8. C6H12O6

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    I see where you are coming from, but I think she just wanted to give a personal anecdote
     
  9. C6H12O6

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    This is something that occurred to me later. You can?t transition from nph to a pump it is against the provincial formulary for a pump funding. You have to go from a basal bolus regime with either levimir or lantus as your basal insulin and novorapid and humalog using carb counting with all meals and snacks. So sick kids has either given you misinformation or you have misunderstood what they have told you
     
  10. Serenia

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    Thank you Caspi, for your support.
     
  11. Melissata

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    Unless you test at night, there is absolutely no way to know what is going on. We didn't test at night on a regular basis, because no one ever suggested it to us. When my kids were diagnosed they were on the older insulins that peaked, not NPH, but Ultralente and Lente, along with regular and Novolog. There were times when my son was so low in the morning that we had to administer glucogon. There were times that we also had to call 911 because he wouldn't let us give it to him. All because he was a bit more active the day before. If I had known then that I should be testing him at night, I would have. Even after these episodes, no one ever told me to do so. I took him to several different endos and still no one ever said we should test at night, just reduce the insulin. He would eat extra carbs to try to avoid the lows, but it didn't always work. Activity can drop them for up to 2 days later!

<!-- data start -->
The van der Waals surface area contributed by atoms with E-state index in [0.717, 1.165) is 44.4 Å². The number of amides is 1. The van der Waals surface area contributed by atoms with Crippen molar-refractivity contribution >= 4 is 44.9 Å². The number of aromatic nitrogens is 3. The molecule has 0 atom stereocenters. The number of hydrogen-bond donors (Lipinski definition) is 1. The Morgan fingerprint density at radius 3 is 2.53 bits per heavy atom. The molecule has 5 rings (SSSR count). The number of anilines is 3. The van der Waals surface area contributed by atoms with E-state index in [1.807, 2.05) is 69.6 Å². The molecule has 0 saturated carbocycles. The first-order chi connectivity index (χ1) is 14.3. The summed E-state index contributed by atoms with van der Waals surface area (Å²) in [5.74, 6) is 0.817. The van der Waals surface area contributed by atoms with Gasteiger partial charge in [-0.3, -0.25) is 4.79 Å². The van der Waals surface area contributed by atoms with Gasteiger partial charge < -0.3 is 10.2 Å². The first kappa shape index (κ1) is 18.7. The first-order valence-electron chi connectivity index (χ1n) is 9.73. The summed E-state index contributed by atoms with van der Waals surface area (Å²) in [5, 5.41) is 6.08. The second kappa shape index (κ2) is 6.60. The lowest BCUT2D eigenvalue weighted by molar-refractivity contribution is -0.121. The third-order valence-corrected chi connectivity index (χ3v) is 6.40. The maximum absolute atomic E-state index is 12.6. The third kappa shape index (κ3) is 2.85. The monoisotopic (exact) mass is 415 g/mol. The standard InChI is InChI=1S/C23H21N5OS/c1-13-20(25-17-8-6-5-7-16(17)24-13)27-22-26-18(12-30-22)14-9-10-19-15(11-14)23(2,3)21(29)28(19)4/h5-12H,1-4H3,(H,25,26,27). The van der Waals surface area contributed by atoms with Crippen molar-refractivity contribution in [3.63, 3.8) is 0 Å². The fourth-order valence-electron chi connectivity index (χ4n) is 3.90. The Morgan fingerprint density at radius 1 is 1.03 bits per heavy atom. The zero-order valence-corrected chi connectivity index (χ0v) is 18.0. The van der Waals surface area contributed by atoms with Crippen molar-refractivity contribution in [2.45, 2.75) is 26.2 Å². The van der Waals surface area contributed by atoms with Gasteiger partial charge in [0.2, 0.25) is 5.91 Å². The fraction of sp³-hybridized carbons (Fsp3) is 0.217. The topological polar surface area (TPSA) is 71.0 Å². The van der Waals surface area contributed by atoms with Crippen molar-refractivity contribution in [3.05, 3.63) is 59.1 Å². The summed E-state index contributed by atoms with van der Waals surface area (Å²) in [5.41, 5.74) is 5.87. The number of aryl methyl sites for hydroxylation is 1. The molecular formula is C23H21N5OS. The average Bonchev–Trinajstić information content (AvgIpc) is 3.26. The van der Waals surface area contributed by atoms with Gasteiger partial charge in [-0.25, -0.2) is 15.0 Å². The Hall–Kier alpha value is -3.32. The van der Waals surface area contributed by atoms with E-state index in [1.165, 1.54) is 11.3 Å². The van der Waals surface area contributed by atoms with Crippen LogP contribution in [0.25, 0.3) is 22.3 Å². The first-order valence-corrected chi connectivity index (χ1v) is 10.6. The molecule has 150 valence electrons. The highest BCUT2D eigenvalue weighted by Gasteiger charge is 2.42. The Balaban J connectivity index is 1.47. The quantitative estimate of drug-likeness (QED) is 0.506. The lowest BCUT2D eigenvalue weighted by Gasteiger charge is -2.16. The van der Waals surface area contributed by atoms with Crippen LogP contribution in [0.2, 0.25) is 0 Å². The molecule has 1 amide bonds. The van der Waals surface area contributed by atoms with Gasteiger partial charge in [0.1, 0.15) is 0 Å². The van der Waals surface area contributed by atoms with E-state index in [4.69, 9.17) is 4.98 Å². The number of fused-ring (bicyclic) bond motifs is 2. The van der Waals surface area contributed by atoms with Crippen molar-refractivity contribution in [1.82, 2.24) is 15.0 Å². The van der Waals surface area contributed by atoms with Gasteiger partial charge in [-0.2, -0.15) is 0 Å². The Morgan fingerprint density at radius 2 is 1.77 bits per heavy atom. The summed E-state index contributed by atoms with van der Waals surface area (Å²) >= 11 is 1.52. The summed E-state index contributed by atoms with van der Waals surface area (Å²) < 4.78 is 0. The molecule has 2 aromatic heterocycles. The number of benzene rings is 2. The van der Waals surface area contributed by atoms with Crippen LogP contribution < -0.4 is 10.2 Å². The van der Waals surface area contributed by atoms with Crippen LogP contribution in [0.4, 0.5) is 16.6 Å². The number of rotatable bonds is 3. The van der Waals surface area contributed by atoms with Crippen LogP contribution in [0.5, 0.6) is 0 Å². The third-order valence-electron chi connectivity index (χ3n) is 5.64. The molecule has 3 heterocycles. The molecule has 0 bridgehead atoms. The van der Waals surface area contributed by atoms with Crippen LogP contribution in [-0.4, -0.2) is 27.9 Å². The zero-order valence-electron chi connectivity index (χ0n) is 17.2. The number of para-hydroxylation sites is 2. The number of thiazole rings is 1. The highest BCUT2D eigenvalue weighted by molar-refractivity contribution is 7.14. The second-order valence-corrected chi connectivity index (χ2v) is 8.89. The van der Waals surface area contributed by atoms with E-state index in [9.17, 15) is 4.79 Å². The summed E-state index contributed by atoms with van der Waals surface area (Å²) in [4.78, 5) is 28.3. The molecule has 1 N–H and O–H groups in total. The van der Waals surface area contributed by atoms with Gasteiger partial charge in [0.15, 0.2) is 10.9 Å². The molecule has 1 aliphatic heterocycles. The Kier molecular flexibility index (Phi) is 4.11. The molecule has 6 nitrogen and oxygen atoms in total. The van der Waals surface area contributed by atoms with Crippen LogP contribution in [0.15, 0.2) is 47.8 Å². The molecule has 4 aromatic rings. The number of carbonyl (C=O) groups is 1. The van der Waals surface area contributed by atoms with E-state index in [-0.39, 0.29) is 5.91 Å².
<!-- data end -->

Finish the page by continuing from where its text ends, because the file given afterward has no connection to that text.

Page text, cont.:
My daughter never wakes up at night if she is low, but I had caught some by testing her at night. Once she got on the CGM, I realized just how much I was missing, both day and night, but especially at night. They can go to bed and wake up at exactly the same number, but you have no idea of what has gone on in between. I am sure that I probably increased her insulin doses the wrong direction, because of being high in the morning, when the highs were actually rebounding lows.